In a recent spousal support and attorney fees case out of California, a wife was ordered to pay spousal support to her estranged husband after he was convicted to domestic violence against her. The wife had financially supported her husband for years while he was both unemployed and abusive toward her. Finally, she secretly recorded an incident of domestic violence and took him to Court. After a jury trial during which the recording was played, the Husband was convicted of forced oral copulation.
When the divorce became finalized, the husband requested spousal support. The family court judge ordered that the wife pay to the husband $1,000.00 per month in spousal support and awarded the husband $47,000 in attorney fees. In California, as in North Carolina, judges have significant discretion when weighing marital misconduct in the context of an alimony award. Under North Carolina law, the only absolute bar to an award of alimony is the commission of illicit sexual behavior by the receiving spouse. Even adultery is not an absolute bar to an award of post separation support. Rather, it is one of many factors the family court may consider in determining the award of post separation support.
The wife earns in excess of $100,000 a year as a financial analyst and had been supporting her husband, a former car salesman, since the couple had their first child several years earlier. This was considered, as it would have been considered under North Carolina alimony law, by the Court in making its determination. The judge would have ordered the wife to pay $3,000 per month in alimony, but discounted the amount to $1,000 because of the sexual assault committed by the husband.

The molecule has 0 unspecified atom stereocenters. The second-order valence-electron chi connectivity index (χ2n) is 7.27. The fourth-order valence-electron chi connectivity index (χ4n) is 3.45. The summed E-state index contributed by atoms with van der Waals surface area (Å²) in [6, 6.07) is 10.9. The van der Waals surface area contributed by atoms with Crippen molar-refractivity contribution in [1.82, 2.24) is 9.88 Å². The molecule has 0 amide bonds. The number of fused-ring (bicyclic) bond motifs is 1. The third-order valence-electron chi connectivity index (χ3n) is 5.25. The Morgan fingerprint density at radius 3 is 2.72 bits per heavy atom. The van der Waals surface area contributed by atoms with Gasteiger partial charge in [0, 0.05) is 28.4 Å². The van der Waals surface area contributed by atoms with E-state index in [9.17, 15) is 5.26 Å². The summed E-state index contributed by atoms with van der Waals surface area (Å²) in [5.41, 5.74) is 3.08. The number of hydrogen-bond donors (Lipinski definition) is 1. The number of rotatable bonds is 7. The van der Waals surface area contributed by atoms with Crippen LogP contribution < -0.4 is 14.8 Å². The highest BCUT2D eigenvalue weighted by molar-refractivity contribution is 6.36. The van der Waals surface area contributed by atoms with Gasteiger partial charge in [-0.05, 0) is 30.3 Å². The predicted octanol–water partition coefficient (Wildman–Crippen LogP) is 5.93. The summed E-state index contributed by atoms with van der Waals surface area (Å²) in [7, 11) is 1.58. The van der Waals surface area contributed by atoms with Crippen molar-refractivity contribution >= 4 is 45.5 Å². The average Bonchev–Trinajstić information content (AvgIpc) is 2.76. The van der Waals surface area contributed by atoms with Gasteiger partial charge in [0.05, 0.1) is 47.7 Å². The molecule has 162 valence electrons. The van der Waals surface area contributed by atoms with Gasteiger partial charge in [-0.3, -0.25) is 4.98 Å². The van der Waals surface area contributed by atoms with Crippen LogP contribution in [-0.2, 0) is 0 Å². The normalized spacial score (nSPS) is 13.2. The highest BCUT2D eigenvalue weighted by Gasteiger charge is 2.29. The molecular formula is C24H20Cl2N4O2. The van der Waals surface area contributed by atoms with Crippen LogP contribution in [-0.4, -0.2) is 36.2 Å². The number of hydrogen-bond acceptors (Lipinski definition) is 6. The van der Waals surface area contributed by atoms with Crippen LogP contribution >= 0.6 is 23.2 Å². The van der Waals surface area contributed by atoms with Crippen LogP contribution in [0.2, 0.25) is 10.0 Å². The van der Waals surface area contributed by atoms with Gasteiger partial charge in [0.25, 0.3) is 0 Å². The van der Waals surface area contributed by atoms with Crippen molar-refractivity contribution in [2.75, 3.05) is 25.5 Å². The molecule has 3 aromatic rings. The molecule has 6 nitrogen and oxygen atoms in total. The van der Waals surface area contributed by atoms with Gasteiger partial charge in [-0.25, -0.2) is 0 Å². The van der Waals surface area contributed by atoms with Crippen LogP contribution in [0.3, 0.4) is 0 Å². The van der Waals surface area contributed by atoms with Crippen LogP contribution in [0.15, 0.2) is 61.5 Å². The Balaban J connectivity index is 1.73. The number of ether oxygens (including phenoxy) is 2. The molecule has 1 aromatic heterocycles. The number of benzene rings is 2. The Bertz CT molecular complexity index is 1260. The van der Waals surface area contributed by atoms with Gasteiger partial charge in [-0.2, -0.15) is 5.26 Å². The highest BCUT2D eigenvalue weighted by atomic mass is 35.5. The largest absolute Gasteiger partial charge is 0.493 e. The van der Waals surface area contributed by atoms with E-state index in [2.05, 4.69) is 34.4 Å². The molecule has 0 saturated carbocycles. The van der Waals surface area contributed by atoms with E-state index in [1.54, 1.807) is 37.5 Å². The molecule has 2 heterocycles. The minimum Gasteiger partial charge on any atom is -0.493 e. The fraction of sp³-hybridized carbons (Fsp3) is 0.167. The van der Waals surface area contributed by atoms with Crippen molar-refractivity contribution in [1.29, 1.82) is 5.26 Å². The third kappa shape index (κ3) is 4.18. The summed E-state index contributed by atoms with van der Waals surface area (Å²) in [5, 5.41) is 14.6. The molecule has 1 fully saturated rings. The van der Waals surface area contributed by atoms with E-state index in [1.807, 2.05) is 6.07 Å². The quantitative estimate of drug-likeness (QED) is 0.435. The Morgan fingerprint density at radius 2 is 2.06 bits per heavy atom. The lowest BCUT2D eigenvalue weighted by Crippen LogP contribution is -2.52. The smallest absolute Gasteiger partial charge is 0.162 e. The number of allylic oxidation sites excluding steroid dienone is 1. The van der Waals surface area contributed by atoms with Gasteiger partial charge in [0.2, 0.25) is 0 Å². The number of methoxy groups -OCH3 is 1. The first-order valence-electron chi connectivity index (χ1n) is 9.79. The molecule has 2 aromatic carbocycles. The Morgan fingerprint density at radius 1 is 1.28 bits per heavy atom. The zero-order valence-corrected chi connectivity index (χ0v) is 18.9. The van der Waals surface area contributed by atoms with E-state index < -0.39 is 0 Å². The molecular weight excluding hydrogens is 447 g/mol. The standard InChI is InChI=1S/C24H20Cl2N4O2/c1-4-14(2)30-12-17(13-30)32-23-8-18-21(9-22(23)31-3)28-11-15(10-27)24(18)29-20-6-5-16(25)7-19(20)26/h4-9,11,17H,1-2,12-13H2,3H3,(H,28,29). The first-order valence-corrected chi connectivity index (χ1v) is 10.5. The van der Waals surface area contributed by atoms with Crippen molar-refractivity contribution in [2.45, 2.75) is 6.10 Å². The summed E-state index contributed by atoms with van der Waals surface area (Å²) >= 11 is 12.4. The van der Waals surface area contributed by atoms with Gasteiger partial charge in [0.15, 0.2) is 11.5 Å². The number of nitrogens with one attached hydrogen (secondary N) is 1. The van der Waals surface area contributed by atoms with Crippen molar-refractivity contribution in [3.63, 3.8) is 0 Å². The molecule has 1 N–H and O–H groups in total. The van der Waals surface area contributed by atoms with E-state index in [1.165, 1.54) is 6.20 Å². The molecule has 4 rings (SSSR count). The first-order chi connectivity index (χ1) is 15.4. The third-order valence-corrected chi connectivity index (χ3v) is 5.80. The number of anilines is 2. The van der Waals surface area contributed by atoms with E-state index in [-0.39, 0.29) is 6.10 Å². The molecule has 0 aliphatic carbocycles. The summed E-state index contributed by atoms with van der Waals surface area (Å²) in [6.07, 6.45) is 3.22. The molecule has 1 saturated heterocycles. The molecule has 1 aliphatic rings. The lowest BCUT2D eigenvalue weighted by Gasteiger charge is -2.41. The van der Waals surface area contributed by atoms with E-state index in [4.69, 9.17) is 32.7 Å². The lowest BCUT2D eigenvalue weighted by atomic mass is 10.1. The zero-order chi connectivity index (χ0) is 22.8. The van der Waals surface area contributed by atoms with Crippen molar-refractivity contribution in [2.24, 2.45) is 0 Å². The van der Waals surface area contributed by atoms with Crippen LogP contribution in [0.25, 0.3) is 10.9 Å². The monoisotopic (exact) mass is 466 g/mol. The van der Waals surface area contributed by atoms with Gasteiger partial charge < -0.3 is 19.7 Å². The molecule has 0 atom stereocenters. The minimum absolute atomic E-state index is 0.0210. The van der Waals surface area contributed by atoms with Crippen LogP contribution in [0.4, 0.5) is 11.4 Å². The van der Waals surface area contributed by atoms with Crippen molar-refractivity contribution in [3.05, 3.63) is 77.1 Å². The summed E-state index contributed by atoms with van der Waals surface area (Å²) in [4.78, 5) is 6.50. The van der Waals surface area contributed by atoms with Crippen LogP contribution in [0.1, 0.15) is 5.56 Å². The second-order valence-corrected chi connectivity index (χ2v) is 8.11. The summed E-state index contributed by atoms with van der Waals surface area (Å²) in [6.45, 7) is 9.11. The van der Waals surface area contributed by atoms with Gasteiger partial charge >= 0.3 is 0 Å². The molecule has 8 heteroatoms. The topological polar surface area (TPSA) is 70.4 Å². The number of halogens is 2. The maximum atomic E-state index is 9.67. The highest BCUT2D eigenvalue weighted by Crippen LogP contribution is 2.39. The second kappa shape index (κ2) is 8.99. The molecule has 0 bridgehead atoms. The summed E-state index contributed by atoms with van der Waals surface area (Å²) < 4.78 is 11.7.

The Husband did receive an active jail sentence for the forced oral copulation. On this basis, the wife argued that the husband would not actually have any living expenses while he was in jail. Interestingly, the family court judge agreed with her. When the husband is released from jail in a few years, he will have the right to ask for spousal support again. The husband would be entitled to spousal support under California law.
This case is illustrative of a very interesting point. It is an excellent illustration of how much discretion family court judges have in most matters. As we have discussed here previously (Alimony Decision by North Carolina Court of Appeals) family court judges have wide discretion in spousal support cases. Similarly, family court judges have wide discretion in child custody matters. While it is difficult to imagine a family court judge determining, in their discretion, that the perpetrator of a violent felony would be entitled to alimony, there is nothing under California law which would serve as an absolute bar to the spousal support award. This wide discretion is one of the reasons why many family law matters are better off resolved by the parties in settlement. By resolving disputes by agreement, the parties maintain a level of control over the outcome of their divorce case. If a case goes on to trial, the parties take significant risk in allowing a third party, a family court judge, to resolve their divorce matters for them. Indeed, what may strike one judge as being appropriate in their discretion could vary widely from what might strike another judge as being appropriate under the very same circumstances. In short, because major decisions are often subject to determination under a very subjective standard, family law cases are often very unpredictable.